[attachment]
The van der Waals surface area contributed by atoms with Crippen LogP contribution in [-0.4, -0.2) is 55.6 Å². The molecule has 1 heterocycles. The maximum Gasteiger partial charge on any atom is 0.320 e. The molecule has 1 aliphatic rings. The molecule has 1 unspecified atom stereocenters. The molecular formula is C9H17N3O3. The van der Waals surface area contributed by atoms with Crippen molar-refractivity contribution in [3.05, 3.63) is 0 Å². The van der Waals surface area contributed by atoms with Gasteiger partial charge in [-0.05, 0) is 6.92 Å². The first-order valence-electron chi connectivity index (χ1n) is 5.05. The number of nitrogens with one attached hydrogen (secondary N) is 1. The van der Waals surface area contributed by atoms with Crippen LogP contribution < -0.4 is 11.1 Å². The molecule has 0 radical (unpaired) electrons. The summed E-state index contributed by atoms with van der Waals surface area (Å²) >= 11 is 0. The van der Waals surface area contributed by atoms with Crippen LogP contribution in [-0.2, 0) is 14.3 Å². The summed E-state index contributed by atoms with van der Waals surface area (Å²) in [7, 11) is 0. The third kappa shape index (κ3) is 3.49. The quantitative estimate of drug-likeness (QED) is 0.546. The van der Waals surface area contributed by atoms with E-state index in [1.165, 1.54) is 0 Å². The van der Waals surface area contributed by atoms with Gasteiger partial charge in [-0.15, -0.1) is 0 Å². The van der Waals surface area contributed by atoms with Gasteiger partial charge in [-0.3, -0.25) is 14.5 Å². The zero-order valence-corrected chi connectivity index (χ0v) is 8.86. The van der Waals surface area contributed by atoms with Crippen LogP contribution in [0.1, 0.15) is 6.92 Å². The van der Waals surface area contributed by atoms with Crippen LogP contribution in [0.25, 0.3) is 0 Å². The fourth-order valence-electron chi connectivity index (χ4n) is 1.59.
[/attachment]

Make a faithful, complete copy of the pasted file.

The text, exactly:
The van der Waals surface area contributed by atoms with Crippen LogP contribution in [-0.4, -0.2) is 55.6 Å². The molecule has 1 heterocycles. The maximum Gasteiger partial charge on any atom is 0.320 e. The molecule has 1 aliphatic rings. The molecule has 1 unspecified atom stereocenters. The molecular formula is C9H17N3O3. The van der Waals surface area contributed by atoms with Crippen molar-refractivity contribution in [3.05, 3.63) is 0 Å². The van der Waals surface area contributed by atoms with Gasteiger partial charge in [-0.05, 0) is 6.92 Å². The first-order valence-electron chi connectivity index (χ1n) is 5.05. The number of nitrogens with one attached hydrogen (secondary N) is 1. The van der Waals surface area contributed by atoms with Crippen LogP contribution < -0.4 is 11.1 Å². The molecule has 0 radical (unpaired) electrons. The summed E-state index contributed by atoms with van der Waals surface area (Å²) >= 11 is 0. The van der Waals surface area contributed by atoms with Crippen LogP contribution in [-0.2, 0) is 14.3 Å². The summed E-state index contributed by atoms with van der Waals surface area (Å²) in [7, 11) is 0. The third kappa shape index (κ3) is 3.49. The quantitative estimate of drug-likeness (QED) is 0.546. The van der Waals surface area contributed by atoms with E-state index in [1.165, 1.54) is 0 Å². The van der Waals surface area contributed by atoms with Gasteiger partial charge in [-0.15, -0.1) is 0 Å². The van der Waals surface area contributed by atoms with Gasteiger partial charge in [-0.3, -0.25) is 14.5 Å². The zero-order valence-corrected chi connectivity index (χ0v) is 8.86. The van der Waals surface area contributed by atoms with Crippen LogP contribution in [0.1, 0.15) is 6.92 Å². The van der Waals surface area contributed by atoms with Crippen LogP contribution in [0.25, 0.3) is 0 Å². The fourth-order valence-electron chi connectivity index (χ4n) is 1.59.